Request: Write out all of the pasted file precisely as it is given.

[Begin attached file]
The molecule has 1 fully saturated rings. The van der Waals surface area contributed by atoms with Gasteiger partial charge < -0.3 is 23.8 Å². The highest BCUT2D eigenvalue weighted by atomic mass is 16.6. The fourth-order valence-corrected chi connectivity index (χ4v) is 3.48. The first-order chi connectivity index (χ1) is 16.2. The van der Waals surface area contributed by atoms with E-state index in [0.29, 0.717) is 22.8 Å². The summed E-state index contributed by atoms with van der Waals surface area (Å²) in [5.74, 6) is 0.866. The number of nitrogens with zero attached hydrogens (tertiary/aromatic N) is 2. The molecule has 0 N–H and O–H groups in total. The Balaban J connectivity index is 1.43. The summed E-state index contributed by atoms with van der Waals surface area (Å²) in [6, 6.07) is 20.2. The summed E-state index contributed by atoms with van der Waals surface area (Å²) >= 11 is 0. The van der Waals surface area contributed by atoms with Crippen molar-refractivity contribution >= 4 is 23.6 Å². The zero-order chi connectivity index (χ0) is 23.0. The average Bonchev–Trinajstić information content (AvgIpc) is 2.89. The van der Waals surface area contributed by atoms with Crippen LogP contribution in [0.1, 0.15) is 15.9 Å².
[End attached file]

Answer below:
The molecule has 1 fully saturated rings. The van der Waals surface area contributed by atoms with Gasteiger partial charge < -0.3 is 23.8 Å². The highest BCUT2D eigenvalue weighted by atomic mass is 16.6. The fourth-order valence-corrected chi connectivity index (χ4v) is 3.48. The first-order chi connectivity index (χ1) is 16.2. The van der Waals surface area contributed by atoms with E-state index in [0.29, 0.717) is 22.8 Å². The summed E-state index contributed by atoms with van der Waals surface area (Å²) in [5.74, 6) is 0.866. The number of nitrogens with zero attached hydrogens (tertiary/aromatic N) is 2. The molecule has 0 N–H and O–H groups in total. The Balaban J connectivity index is 1.43. The summed E-state index contributed by atoms with van der Waals surface area (Å²) in [6, 6.07) is 20.2. The summed E-state index contributed by atoms with van der Waals surface area (Å²) >= 11 is 0. The van der Waals surface area contributed by atoms with Crippen molar-refractivity contribution >= 4 is 23.6 Å². The zero-order chi connectivity index (χ0) is 23.0. The average Bonchev–Trinajstić information content (AvgIpc) is 2.89. The van der Waals surface area contributed by atoms with Crippen LogP contribution in [0.1, 0.15) is 15.9 Å².